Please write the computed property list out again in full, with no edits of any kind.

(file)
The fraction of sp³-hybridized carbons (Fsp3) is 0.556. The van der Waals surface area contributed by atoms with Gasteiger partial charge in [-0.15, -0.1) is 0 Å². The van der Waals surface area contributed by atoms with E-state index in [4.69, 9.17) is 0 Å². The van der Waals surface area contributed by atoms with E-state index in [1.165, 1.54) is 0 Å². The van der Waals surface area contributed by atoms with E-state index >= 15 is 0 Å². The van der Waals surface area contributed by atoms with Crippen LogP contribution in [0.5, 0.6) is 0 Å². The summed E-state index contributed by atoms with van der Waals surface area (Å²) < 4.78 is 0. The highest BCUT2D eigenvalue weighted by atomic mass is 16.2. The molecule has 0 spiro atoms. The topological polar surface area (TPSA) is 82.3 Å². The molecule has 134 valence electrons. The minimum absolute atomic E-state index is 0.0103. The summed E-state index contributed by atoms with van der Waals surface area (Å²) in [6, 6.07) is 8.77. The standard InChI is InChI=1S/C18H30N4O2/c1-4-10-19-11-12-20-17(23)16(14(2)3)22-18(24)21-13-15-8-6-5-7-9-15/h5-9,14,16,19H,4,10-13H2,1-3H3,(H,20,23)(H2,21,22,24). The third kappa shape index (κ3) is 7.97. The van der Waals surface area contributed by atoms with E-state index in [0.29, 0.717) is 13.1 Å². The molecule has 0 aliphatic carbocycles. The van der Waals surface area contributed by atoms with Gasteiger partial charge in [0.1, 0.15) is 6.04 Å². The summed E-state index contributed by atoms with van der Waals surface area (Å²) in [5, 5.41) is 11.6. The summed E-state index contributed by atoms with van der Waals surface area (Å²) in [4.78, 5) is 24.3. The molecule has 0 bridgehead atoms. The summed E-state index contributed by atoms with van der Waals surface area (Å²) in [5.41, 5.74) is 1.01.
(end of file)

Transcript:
The fraction of sp³-hybridized carbons (Fsp3) is 0.556. The van der Waals surface area contributed by atoms with Gasteiger partial charge in [-0.15, -0.1) is 0 Å². The van der Waals surface area contributed by atoms with E-state index in [4.69, 9.17) is 0 Å². The van der Waals surface area contributed by atoms with E-state index in [1.165, 1.54) is 0 Å². The van der Waals surface area contributed by atoms with E-state index >= 15 is 0 Å². The van der Waals surface area contributed by atoms with Crippen LogP contribution in [0.5, 0.6) is 0 Å². The summed E-state index contributed by atoms with van der Waals surface area (Å²) < 4.78 is 0. The highest BCUT2D eigenvalue weighted by atomic mass is 16.2. The molecule has 0 spiro atoms. The topological polar surface area (TPSA) is 82.3 Å². The molecule has 134 valence electrons. The minimum absolute atomic E-state index is 0.0103. The summed E-state index contributed by atoms with van der Waals surface area (Å²) in [6, 6.07) is 8.77. The standard InChI is InChI=1S/C18H30N4O2/c1-4-10-19-11-12-20-17(23)16(14(2)3)22-18(24)21-13-15-8-6-5-7-9-15/h5-9,14,16,19H,4,10-13H2,1-3H3,(H,20,23)(H2,21,22,24). The third kappa shape index (κ3) is 7.97. The van der Waals surface area contributed by atoms with E-state index in [0.29, 0.717) is 13.1 Å². The molecule has 0 aliphatic carbocycles. The van der Waals surface area contributed by atoms with Gasteiger partial charge in [0.1, 0.15) is 6.04 Å². The summed E-state index contributed by atoms with van der Waals surface area (Å²) in [5, 5.41) is 11.6. The summed E-state index contributed by atoms with van der Waals surface area (Å²) in [4.78, 5) is 24.3. The molecule has 0 bridgehead atoms. The summed E-state index contributed by atoms with van der Waals surface area (Å²) in [5.41, 5.74) is 1.01.